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What molds have done to our lives?

What molds have done to our lives

There may be many people who think injection mold is very strange, but if it comes to plastic products, they may comprehend this word more clearly. Plastic mold is primarily used for the production of plastic parts in a mold, so this kind of mold can be used in different aspects of life?

Injection Molding Applications

It is the most preferred process for making plastic parts. Injection molding is used to create many things, including electronic housings, containers, bottle caps, automotive interiors, combs, and many other plastic items found in today's world. By using multi-cavity injection molds, several parts can be produced in each cycle, making injection molding ideal for high-volume production of plastic parts. Among its advantages are high precision, repeatability, large material selection, low labor costs, minimal scrap loss, and little need to finish the parts after they are molded.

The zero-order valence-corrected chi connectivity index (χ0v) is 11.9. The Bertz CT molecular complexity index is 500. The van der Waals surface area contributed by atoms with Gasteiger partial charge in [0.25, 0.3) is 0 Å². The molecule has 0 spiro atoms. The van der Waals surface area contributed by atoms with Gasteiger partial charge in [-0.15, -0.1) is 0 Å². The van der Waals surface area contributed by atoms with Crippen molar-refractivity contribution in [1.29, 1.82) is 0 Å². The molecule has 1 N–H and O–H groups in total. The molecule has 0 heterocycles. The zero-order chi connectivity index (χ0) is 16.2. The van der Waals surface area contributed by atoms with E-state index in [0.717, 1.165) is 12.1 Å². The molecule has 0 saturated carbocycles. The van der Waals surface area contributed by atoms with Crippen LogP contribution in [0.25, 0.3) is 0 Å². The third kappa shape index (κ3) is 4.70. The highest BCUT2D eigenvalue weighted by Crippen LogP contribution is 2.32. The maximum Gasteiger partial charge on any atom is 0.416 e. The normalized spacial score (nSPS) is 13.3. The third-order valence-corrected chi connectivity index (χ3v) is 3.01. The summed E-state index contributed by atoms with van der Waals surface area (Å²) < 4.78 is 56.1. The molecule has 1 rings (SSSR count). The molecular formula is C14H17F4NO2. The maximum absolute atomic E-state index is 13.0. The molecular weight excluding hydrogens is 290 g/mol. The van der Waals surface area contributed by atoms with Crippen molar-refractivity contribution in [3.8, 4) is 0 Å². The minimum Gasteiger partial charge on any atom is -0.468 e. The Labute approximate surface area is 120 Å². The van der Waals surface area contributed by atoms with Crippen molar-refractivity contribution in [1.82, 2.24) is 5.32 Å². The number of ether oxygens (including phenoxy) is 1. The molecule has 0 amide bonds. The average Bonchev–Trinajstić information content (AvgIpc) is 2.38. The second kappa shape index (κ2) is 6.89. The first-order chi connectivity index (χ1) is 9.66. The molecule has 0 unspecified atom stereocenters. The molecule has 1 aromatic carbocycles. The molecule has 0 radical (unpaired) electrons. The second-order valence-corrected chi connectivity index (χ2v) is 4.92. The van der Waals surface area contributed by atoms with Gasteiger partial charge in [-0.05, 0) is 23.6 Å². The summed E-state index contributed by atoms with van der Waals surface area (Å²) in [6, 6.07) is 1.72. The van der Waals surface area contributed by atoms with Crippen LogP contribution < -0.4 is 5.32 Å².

Applications Include:

Automotive & Motorcycle 

Medical devices





The Term of Injection Molding




Refers to the round protrusions on plastic parts and molds (#2 in Figure 1 below)


Refers to the upper half of the injection mold usually the show surface of the finished product but is mainly concave


Refers to the side of the tool where the plastic part is injected from; also known as the bottom half of the tool

Core Outs

Refers to the portion of a part that is gutted out in order to achieve uniform wall thickness. This portion of the part has no end use function other than lightening the part and reducing warp


Refers to portion of injection molding part that has some taper to make it easier to remove from the mold. Generally all plastic components should be designed with draft where possible


Refers to where the plastic enters into the cavity of the mold. The two types of gates are as follows: